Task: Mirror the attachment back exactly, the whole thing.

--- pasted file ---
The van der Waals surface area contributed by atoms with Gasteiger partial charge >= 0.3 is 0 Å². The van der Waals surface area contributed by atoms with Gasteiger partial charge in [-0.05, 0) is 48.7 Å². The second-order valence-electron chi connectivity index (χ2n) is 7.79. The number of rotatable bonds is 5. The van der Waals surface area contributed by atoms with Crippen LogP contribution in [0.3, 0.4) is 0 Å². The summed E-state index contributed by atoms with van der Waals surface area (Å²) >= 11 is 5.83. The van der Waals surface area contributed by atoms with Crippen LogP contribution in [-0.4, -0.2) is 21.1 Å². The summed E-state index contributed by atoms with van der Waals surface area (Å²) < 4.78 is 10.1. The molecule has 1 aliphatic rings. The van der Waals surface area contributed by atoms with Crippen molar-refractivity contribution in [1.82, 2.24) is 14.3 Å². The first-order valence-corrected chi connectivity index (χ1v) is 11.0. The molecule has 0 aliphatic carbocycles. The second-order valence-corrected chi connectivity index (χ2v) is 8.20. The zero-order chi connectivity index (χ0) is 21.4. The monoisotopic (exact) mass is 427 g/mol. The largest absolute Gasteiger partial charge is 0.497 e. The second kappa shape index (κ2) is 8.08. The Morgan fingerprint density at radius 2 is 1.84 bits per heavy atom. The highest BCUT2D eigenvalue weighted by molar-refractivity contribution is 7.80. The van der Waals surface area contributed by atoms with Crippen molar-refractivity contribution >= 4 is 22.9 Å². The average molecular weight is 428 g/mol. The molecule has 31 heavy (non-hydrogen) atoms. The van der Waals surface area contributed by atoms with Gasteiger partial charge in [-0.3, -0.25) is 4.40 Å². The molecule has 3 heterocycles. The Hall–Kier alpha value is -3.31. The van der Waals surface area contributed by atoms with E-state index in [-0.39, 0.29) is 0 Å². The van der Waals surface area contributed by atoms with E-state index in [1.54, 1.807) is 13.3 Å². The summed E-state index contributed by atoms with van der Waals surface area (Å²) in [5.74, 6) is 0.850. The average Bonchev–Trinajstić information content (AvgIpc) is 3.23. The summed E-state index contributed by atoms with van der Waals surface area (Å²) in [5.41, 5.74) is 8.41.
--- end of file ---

The van der Waals surface area contributed by atoms with Gasteiger partial charge >= 0.3 is 0 Å². The van der Waals surface area contributed by atoms with Gasteiger partial charge in [-0.05, 0) is 48.7 Å². The second-order valence-electron chi connectivity index (χ2n) is 7.79. The number of rotatable bonds is 5. The van der Waals surface area contributed by atoms with Crippen LogP contribution in [0.3, 0.4) is 0 Å². The summed E-state index contributed by atoms with van der Waals surface area (Å²) >= 11 is 5.83. The van der Waals surface area contributed by atoms with Crippen LogP contribution in [-0.4, -0.2) is 21.1 Å². The summed E-state index contributed by atoms with van der Waals surface area (Å²) < 4.78 is 10.1. The molecule has 1 aliphatic rings. The van der Waals surface area contributed by atoms with Crippen molar-refractivity contribution in [1.82, 2.24) is 14.3 Å². The first-order valence-corrected chi connectivity index (χ1v) is 11.0. The molecule has 0 aliphatic carbocycles. The second-order valence-corrected chi connectivity index (χ2v) is 8.20. The zero-order chi connectivity index (χ0) is 21.4. The monoisotopic (exact) mass is 427 g/mol. The largest absolute Gasteiger partial charge is 0.497 e. The second kappa shape index (κ2) is 8.08. The Morgan fingerprint density at radius 2 is 1.84 bits per heavy atom. The highest BCUT2D eigenvalue weighted by molar-refractivity contribution is 7.80. The van der Waals surface area contributed by atoms with Crippen molar-refractivity contribution >= 4 is 22.9 Å². The average molecular weight is 428 g/mol. The molecule has 31 heavy (non-hydrogen) atoms. The van der Waals surface area contributed by atoms with Gasteiger partial charge in [-0.3, -0.25) is 4.40 Å². The molecule has 3 heterocycles. The Hall–Kier alpha value is -3.31. The van der Waals surface area contributed by atoms with E-state index in [-0.39, 0.29) is 0 Å². The van der Waals surface area contributed by atoms with E-state index in [1.54, 1.807) is 13.3 Å². The summed E-state index contributed by atoms with van der Waals surface area (Å²) in [5.74, 6) is 0.850. The average Bonchev–Trinajstić information content (AvgIpc) is 3.23. The summed E-state index contributed by atoms with van der Waals surface area (Å²) in [5.41, 5.74) is 8.41.